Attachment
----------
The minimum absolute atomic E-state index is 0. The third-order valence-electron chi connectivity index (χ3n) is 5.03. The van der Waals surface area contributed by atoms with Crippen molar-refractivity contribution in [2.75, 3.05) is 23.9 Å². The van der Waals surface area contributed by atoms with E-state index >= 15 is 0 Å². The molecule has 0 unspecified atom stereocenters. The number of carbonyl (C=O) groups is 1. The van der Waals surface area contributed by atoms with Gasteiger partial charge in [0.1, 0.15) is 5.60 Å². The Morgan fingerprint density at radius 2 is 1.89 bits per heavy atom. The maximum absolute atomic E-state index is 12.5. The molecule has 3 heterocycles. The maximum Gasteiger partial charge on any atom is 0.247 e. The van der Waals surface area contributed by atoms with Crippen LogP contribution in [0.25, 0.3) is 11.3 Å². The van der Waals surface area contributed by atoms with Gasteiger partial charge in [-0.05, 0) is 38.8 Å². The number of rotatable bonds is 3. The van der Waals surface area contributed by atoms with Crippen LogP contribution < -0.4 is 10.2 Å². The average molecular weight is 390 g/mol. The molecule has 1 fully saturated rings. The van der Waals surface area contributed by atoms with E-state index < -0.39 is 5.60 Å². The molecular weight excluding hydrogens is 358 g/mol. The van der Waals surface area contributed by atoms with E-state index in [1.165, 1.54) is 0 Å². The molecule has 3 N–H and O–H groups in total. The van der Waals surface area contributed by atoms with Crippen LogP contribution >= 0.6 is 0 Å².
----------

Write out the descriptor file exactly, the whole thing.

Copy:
The minimum absolute atomic E-state index is 0. The third-order valence-electron chi connectivity index (χ3n) is 5.03. The van der Waals surface area contributed by atoms with Crippen molar-refractivity contribution in [2.75, 3.05) is 23.9 Å². The van der Waals surface area contributed by atoms with E-state index >= 15 is 0 Å². The molecule has 0 unspecified atom stereocenters. The number of carbonyl (C=O) groups is 1. The van der Waals surface area contributed by atoms with Gasteiger partial charge in [0.1, 0.15) is 5.60 Å². The Morgan fingerprint density at radius 2 is 1.89 bits per heavy atom. The maximum absolute atomic E-state index is 12.5. The molecule has 3 heterocycles. The maximum Gasteiger partial charge on any atom is 0.247 e. The van der Waals surface area contributed by atoms with Crippen LogP contribution in [0.25, 0.3) is 11.3 Å². The van der Waals surface area contributed by atoms with Gasteiger partial charge in [-0.05, 0) is 38.8 Å². The number of rotatable bonds is 3. The van der Waals surface area contributed by atoms with Crippen LogP contribution < -0.4 is 10.2 Å². The average molecular weight is 390 g/mol. The molecule has 1 fully saturated rings. The van der Waals surface area contributed by atoms with E-state index < -0.39 is 5.60 Å². The molecular weight excluding hydrogens is 358 g/mol. The van der Waals surface area contributed by atoms with E-state index in [1.165, 1.54) is 0 Å². The molecule has 3 N–H and O–H groups in total. The van der Waals surface area contributed by atoms with Crippen LogP contribution >= 0.6 is 0 Å².